Which Type of Cladding Leaks the Most?

One of the most common questions I get asked, especially from first time home buyers wanting a building inspection:

“Which type of plaster cladding leaks the most?”

Let me get directly to the answer, based on inspecting over 1300 plaster houses at the time of writing this. It’s not very often that water physically gets through the plaster system when there are no cracks in the cladding.

Here are a few of the reasons why houses leak: (These causes can get worse with no cavity and untreated timber framing)

  • Where the cladding meets the window joinery it’s not flashed correctly causing water to get in behind the plaster, then further down in behind the building paper and onto the framing.
  • There are no head flashings above the window, letting water in around the top of the frame
  • Large cracks in the cladding allow water to soak through in behind cladding and possible through building paper penetrations.
  • Decks leak directly down into the wall and onto the timber framing
  • Internal gutters leak or butanol membranes fail from not lipping high enough up underneath doors/parapets and so on.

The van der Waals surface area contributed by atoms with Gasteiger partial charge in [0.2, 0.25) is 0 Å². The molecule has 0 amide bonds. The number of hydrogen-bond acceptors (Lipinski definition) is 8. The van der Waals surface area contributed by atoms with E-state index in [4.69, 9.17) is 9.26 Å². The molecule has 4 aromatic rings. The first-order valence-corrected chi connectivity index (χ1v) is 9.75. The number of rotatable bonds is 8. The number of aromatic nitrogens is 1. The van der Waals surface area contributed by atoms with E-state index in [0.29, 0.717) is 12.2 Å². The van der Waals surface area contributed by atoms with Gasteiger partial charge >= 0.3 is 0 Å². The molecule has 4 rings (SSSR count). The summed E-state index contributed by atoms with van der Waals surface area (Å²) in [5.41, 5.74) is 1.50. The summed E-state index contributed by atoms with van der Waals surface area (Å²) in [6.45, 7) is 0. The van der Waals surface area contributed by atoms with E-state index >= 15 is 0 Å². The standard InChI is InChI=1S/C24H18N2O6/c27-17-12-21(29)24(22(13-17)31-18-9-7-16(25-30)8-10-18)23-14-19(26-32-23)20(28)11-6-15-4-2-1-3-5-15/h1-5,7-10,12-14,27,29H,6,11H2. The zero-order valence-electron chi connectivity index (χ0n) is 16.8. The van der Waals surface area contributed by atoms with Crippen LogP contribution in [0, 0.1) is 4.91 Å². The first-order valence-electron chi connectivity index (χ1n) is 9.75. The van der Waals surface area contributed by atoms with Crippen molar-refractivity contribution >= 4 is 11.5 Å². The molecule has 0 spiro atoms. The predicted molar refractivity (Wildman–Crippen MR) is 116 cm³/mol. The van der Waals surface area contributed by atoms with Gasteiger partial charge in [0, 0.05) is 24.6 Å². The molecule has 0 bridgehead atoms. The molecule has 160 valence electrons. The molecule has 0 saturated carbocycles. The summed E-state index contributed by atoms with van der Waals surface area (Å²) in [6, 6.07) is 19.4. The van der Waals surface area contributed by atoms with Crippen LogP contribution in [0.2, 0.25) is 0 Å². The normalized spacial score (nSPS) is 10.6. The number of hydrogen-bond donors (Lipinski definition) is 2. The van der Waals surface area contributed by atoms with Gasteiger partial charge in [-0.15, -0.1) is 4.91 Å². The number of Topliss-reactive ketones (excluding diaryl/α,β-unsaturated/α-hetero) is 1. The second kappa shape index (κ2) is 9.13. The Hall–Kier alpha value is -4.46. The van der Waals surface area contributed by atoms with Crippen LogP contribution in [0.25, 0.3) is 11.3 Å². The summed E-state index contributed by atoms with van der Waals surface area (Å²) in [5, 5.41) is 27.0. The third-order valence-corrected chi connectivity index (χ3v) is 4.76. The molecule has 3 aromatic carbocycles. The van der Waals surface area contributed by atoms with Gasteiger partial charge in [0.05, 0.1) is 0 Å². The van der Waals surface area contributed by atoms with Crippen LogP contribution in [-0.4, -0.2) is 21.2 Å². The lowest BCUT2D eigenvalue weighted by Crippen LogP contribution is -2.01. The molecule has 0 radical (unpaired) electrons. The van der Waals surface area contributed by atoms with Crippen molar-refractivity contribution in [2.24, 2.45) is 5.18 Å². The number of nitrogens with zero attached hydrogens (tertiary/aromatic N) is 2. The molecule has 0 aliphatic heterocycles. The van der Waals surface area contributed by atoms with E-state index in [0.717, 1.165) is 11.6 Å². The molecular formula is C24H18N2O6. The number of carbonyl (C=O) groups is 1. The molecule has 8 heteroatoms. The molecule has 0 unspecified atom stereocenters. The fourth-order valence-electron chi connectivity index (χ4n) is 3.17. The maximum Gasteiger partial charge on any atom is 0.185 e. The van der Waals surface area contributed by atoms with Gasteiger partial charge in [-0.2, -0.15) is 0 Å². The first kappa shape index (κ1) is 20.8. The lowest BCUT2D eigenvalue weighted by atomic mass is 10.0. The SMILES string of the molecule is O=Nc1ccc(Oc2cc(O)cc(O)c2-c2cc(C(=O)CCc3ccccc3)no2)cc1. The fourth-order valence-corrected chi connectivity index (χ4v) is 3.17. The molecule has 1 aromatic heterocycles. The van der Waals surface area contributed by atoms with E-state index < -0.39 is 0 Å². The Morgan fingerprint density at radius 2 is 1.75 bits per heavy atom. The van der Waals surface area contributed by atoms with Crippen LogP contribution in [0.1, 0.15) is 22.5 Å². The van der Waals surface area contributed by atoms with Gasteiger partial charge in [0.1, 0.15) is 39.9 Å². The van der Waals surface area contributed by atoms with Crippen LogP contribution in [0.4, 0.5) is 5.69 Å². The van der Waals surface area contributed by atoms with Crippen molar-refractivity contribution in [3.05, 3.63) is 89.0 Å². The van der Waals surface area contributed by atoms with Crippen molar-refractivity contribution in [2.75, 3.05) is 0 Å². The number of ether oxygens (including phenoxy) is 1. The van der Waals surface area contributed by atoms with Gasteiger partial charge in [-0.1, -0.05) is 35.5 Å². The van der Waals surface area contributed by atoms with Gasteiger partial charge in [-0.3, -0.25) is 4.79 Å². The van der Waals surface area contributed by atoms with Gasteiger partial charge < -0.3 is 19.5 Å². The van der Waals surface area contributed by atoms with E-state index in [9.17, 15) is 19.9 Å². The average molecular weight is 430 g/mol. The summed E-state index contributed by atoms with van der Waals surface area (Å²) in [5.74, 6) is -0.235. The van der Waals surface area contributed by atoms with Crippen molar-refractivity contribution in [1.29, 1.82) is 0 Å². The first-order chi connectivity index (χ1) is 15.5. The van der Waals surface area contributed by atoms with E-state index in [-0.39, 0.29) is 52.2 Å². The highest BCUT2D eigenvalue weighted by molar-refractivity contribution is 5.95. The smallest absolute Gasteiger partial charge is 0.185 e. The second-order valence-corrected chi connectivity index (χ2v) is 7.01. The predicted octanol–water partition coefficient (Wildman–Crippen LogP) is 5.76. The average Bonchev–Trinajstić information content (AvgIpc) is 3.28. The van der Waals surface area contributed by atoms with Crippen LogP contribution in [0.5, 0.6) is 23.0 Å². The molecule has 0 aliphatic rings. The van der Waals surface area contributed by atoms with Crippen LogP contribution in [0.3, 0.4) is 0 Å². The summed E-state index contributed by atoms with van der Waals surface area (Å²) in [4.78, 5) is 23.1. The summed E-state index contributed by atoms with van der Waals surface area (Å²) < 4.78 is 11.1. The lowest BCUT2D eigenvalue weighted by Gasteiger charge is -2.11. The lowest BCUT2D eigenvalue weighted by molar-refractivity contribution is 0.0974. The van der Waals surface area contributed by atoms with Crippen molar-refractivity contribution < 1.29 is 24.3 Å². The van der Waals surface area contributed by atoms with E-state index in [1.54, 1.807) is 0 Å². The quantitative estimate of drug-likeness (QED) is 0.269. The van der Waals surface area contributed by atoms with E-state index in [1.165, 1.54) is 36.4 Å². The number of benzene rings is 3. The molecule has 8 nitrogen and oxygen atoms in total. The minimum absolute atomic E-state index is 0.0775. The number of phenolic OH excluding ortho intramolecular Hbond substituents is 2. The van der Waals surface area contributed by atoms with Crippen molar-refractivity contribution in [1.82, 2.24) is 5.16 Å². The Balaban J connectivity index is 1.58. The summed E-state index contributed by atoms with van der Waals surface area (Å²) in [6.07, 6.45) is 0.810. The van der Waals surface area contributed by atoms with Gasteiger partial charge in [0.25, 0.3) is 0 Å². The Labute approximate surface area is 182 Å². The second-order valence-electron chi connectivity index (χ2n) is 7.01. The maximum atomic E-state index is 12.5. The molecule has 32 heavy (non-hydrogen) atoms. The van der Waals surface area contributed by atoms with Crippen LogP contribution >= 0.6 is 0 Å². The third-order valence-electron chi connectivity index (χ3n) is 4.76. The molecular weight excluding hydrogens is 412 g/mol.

• Water gets through fixings such as deck railings, nails and anything screwed through the cladding etc

There are plenty of other reasons that cause leaky buildings (or isolated leaks), but as you can see above that it’s not the actual plaster itself that leaks… it’s the workmanship and design of the home that is the problem. You could stand there all day with a hose and spray a large section of polystyrene or harditex cladding in an area where there are no windows, and it won’t leak directly through (Providing there aren’t any cracks). Even if there are cracks in areas away from windows, the water still needs to get past the building paper to penetrate the framing. Then… you could spend just 10 minutes spraying the nearest window and it might leak like crazy right away if it’s not sealed/flashed correctly or the window mitres have failed.

Other common opportunities for moisture to enter your walls which could cause you grief: